How to Make an Ofrenda for the Day of the Dead
Learn what you need and how to make a colorful ofrenda or altar for the Day of the Dead. (Día de los Muertos).
I’ve partnered with Family Dollar to share with you some great ideas to create a colorful and special ofrenda or altar de muertos in your home. Check it out.
Day of the dead was probably my favorite tradition when I was a kid. I have vivid memories of me with my mother, little brothers and sister putting together the ofrenda. Our favorite part was helping mom cut pieces of tissue paper to make the papel picado. We also loved taking out old albums to look at pictures of our family members and friends who have passed away. My mom used to make us hot cocoa and tell us stories about my grandpa while we helped her with the ofrenda and that was pretty awesome.
This year I got to make my ofrenda with a bit of help from my baby. Ok, he is only 7 months old, so I couldn’t expect much help from him, but he took a nap while I was making the altar and guys, that was the most helpful thing of all!
My ofrenda is ready in my home and I couldn’t be happier with it. I just love the joy that comes from paper picado, the colorful frames and the special meaning that this tradition brings to my life.
I dedicated my altar to Frida Kahlo, Selena Quintanilla and Pedro Infante, some characters that represent my culture with pride and that I admire.
To make your ofrenda or altar de muertos, start by looking for a place in your home that would really stand out. Any table in your kitchen or dining room area will work. You can add a tablecloth, or make something creative like an original table runner made out of colorful sheets of paper. I hole punched the sheets of paper and put them together with tape on the back, just to give the ofrenda more color. This is something kids would love to help you make.
These are some of the important elements in the ofrenda:
I got the paper to make the table runner, tissue paper for the papel picado, marigolds, plastic vases, candles and those cool frames at Family Dollar.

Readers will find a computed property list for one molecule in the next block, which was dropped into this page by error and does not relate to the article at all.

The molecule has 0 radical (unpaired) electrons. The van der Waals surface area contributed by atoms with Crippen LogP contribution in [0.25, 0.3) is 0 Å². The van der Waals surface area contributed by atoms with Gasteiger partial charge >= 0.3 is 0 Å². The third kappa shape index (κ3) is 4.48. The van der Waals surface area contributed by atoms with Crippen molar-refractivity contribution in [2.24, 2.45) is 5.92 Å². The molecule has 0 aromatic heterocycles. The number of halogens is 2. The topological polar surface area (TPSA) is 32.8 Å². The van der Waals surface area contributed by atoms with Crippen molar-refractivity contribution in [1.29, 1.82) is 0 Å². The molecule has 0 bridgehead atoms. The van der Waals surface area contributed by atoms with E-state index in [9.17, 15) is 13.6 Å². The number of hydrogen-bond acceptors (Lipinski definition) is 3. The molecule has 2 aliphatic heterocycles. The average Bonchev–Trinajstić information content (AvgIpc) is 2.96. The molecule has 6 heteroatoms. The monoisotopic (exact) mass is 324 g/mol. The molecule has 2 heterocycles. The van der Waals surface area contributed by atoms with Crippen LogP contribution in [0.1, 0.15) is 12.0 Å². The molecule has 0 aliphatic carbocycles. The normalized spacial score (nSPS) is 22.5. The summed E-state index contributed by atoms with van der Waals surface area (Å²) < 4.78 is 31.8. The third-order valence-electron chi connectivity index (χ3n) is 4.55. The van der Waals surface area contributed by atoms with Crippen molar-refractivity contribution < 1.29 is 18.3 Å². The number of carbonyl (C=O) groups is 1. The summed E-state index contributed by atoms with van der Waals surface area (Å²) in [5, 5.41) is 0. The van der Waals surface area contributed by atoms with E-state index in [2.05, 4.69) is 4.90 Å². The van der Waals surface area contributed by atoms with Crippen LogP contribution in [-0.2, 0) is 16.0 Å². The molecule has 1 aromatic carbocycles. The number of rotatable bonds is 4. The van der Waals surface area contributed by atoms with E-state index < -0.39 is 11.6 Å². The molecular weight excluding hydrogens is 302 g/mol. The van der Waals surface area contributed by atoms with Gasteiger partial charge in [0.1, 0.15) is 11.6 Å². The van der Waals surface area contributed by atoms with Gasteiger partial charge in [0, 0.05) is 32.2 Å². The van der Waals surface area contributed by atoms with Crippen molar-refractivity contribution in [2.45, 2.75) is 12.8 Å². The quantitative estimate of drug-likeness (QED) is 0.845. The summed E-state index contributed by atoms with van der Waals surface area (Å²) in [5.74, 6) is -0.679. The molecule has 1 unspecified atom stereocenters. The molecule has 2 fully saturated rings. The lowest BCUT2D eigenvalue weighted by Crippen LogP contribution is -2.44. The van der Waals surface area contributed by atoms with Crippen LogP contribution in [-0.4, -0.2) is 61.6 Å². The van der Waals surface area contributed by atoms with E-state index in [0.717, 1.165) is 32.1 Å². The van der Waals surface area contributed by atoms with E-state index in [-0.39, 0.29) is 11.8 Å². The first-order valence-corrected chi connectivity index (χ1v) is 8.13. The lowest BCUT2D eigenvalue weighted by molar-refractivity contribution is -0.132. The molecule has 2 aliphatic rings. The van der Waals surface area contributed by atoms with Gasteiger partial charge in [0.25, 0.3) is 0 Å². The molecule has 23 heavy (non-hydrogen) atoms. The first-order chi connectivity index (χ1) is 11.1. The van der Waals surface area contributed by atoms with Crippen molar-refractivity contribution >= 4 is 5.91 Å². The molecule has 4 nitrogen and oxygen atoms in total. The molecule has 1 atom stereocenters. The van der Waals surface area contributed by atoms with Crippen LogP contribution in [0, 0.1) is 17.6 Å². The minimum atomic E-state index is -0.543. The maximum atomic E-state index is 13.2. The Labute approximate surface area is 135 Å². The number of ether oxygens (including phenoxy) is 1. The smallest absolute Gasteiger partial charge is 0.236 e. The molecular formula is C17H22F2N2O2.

1. Punched paper (papel picado). Papel picado is made traditionally with tissue paper. They sell beautiful and intricate designs in some places, but you can make your own by cutting tissue paper into small rectangles and cutting out squares, triangles and circles from them. In the day of the dead the paper represents the wind.
2. Pictures of your beloved ones. Take out old albums and look for pictures of your beloved ones that passed away. This is a great opportunity to share stories about their lives with the family.
3. Candles. Get a few candles of different sizes and colors to make the ofrenda more fun. The candles represent fire.
4. Water. Add a glass of water to the altar. Water is added to quench the thirst of the dead when they arrive.
5. Banquet. Any food and beverages your loved ones used to love.
6. Flowers. The traditional flowers for the celebration are marigolds. I was so happy to get a few flowers that look like marigolds from Family Dollar. Artificial flowers are great because they can be stored for your ofrenda next year and the colors are just ideal for the celebration.
7. Sugar skulls. The sugar skulls significance is a bit gloomy, I have to admit it, they are a reminder that the only certainty for a human being is death. The interesting thing about this belief is that death to the ancient Mesoamericans was a stage of life that extended to another level, something not scary at all. This year I couldn’t find the traditional sugar skulls in my local tiendita, but I will probably find them a week or two before November 1st. I painted a ceramic skull and decorated it with markers. I just wanted to add this special element to the ofrenda.
I hope you have a special day bringing back memories while making the ofrenda for the day of the dead this year.
Check out Family Dollar Facebook page for great deals and ideas.
As a surprise for all of you, I’m giving away a $25 gift card to the Family Dollar, so you can get all the elements to make your ofrenda! To enter the giveaway leave a message and tell me, what’s your favorite part of the day of the dead celebration?